Among the 16 patients (43%) who died, the median duration of hospital stay was 5 days, as compared with 9 days (interquartile range, 6 to 11) among survivors. The most common clinical complication was hemorrhage, which was reported in 19 patients (51%), most frequently gastrointestinal bleeding (in 9 patients), of whom 8 patients had melena and 1 patient each had hematemesis and hematochezia (Table 3).
In univariate analyses, the viral load appeared to be higher among patients who died than in survivors (Table 4), but this finding was influenced by the deaths of all 4 patients who had a viral load of more than 100,000 copies per milliliter on admission, and viral load was not significantly associated with death on nonparametric testing. Mortality was not significantly higher among the few patients who had coexisting conditions than in those without such conditions (57.1% vs. 40.0%, P=0.44). However, an older age was associated with an increased risk of death, with a median age of 29 years in survivors as compared with 45 years in those who died (P=0.005) (Figure 1). In a multivariable Poisson regression analysis that was adjusted for age, viral load, and time from symptom onset to presentation, patients who were 40 years of age or older had a relative risk of death of 3.49 (95% confidence interval [CI], 1.42 to 8.59), as compared with those under the age of 40 years (P=0.007). There were no significant differences between survivors and nonsurvivors in the number of days between symptom onset and admission (relative risk in survivors, 0.94; 95% CI, 0.86 to 1.04; P=0.22) and viral load on admission (relative risk, 0.98; 95% CI, 0.91 to 1.07; P=0.72).
Patients, on average, presented 5 days after symptom onset, and the most common manifestations of EVD during hospitalization were fever, vomiting, diarrhea, and related volume depletion requiring the administration of intravenous fluids and electrolyte therapy. Overall mortality among patients presenting for treatment was 43%, and only the age of the patient was a significant predictor of outcome. In contrast to previous Ebola virus outbreaks in which an older age was also associated with a worse outcome, the mean age of nonsurvivors in our study was low.13,14 The association between an older age and a worse outcome among patients with viral infections is often attributed to an increased number of coexisting conditions. However, in our study, the relative absence of known coexisting conditions suggests that an older age may have an independent association with mortality. We also found that patients who presented for care with the highest viral loads were the least likely to survive, as has been shown for other strains of Ebola virus.15 After adjustment for differences in age and time to presentation, this relationship was not significant. However, our study had limited power to detect all predictors of outcome because of the small number of patients.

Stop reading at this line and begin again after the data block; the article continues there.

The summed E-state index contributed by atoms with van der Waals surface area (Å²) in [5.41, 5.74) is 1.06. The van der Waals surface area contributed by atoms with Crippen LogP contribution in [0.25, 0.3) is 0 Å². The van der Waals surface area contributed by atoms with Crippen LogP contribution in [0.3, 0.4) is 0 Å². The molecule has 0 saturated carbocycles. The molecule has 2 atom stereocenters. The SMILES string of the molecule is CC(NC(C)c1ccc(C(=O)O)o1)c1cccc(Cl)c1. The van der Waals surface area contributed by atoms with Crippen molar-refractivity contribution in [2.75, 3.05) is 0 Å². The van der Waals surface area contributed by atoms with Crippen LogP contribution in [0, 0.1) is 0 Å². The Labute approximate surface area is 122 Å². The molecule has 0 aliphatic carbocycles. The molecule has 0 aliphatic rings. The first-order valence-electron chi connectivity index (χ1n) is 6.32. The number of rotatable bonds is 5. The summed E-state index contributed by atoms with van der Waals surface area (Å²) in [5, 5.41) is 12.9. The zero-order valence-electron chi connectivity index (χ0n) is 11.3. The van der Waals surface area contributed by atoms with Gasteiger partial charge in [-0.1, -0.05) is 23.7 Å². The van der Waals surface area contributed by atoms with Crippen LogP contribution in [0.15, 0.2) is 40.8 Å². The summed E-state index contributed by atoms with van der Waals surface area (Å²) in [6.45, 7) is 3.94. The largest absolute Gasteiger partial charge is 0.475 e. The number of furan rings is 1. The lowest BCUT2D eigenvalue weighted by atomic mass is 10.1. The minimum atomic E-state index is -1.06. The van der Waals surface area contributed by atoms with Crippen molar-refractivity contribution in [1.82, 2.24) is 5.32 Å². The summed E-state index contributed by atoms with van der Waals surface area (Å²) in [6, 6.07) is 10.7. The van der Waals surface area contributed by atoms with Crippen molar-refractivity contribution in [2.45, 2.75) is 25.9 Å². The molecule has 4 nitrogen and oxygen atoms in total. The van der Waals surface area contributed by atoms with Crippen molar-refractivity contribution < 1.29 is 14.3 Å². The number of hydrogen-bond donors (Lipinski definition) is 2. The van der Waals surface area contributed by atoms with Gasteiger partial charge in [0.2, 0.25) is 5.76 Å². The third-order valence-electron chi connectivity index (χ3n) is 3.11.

The case fatality rate that we observed in this cohort in the capital city of Conakry was lower than the rate reported in most studies of previous EVD outbreaks1 (although not in all studies7) and was lower than the rate in most other regions in Guinea at that point in the epidemic.7,13 Clinical care at the main isolation facility near Donka Hospital was jointly provided by the Ministry of Heath, Médecins sans Frontières, and the WHO during the study period. Adherence to new guidelines promoting increased medical interventions, particularly related to the use of oral and intravenous fluids and electrolyte replacement, appropriate antibiotics, and targeted clinical laboratory testing,9 may have contributed to the reduced case fatality rate, as compared with past outbreaks. However, assessing associations between treatments and outcomes in small observational studies is challenging. In our study, there were approximately three clinical rounds per day, with two or three doctors and two or three nurses for each round, and depending on the type of personal protective equipment that was used, rounds were limited to either 1 hour or 3 hours because of the intense heat and humidity inside some types of personal protective equipment. Although we attempted to deliver oral and intravenous fluids to correct dehydration and metabolic abnormalities, care was still suboptimal. With more clinical personnel in each treatment center, better supportive care could be delivered more consistently, and we think that mortality could be driven lower.
The predominant clinical syndrome of EVD involves substantial volume loss due to vomiting and diarrhea. This requires aggressive oral and intravenous volume repletion and close follow-up to avoid further complications and hypoperfusion-associated organ dysfunction. Point-of-care diagnostic testing provided additional insights in a small number of patients, suggesting inadequate tissue perfusion — lactic acidosis, base deficits, prerenal kidney dysfunction, and low venous oxygen saturations. However, we could not perform such testing early or frequently enough to properly define the patterns. The substantial volume loss and profound electrolyte derangement from copious diarrhea represent opportunities to intervene clinically to improve outcomes. Notably, hypoxemia was rarely seen in these patients, despite attempts at aggressive volume repletion. However, this finding may still represent inadequate volume administration, and hypoxemia caused by pulmonary vascular leak may be more common in other care settings. Consideration may also be given to the empirical use of antimalarial therapy, especially if rapid diagnostic testing is not immediately available. Patients with severe gastrointestinal symptoms were also routinely treated with a finite empirical course of antibiotics with activity against gram-negative, gram-positive, and anaerobic organisms. However, the effect of this intervention remains unknown.